Friday, December 23, 2005
Another blast from the past
After a while, one inevitably finds that the best sketches are those that use the least number of lines.
That appears to be the secret of having natural talents.
Thus, devoid of those natural gifts, I find myself terribly burdened on how to create a good sketch with the least amount of lines, and of course, time.
I always fail miserably, though still passably encouraged to try even harder.
Pretty little miss all dolled up.
Well-chiseled and deeply-set features are easier to recreate. Thus Caucasian features come out more easily than Oriental features.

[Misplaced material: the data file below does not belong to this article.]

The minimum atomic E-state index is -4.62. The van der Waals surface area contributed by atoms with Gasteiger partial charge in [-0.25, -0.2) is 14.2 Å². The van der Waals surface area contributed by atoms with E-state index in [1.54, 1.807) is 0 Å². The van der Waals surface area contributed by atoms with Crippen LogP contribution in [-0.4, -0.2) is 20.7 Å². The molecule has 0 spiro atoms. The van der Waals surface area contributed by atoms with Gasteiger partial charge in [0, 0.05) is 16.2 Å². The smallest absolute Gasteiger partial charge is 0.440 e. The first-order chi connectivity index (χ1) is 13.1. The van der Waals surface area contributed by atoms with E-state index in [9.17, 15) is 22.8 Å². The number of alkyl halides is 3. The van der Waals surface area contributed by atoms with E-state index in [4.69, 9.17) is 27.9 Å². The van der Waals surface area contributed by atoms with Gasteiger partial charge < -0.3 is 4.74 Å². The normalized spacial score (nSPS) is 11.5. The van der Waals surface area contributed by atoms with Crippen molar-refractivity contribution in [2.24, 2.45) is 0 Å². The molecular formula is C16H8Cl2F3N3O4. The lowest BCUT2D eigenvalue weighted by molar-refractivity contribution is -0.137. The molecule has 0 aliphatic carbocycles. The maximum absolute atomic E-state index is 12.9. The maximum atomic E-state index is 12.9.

Unless, one's talents are prodigious and varied. But then, we assume that the greater numbers of those who try to sketch only have the minimum of nature's gifts.
Little boys are hard to do.
Creating the smooth and fine lines needed for children's features are quite difficult. One can't help admire the talents of those little known artists who inhabit the throw-away remnant spaces in the many malls of the old homeland.
A window through the eyes.
Sharp and clear pictures are the easiest of imitate. One simply duplicates whatever details of the features one can distinguish.
Once read in a sketching book manual that sketching is not about duplicating the real images, and it mentioned the impressionists.
Probably holds true for real artists.
But what about us non-artists?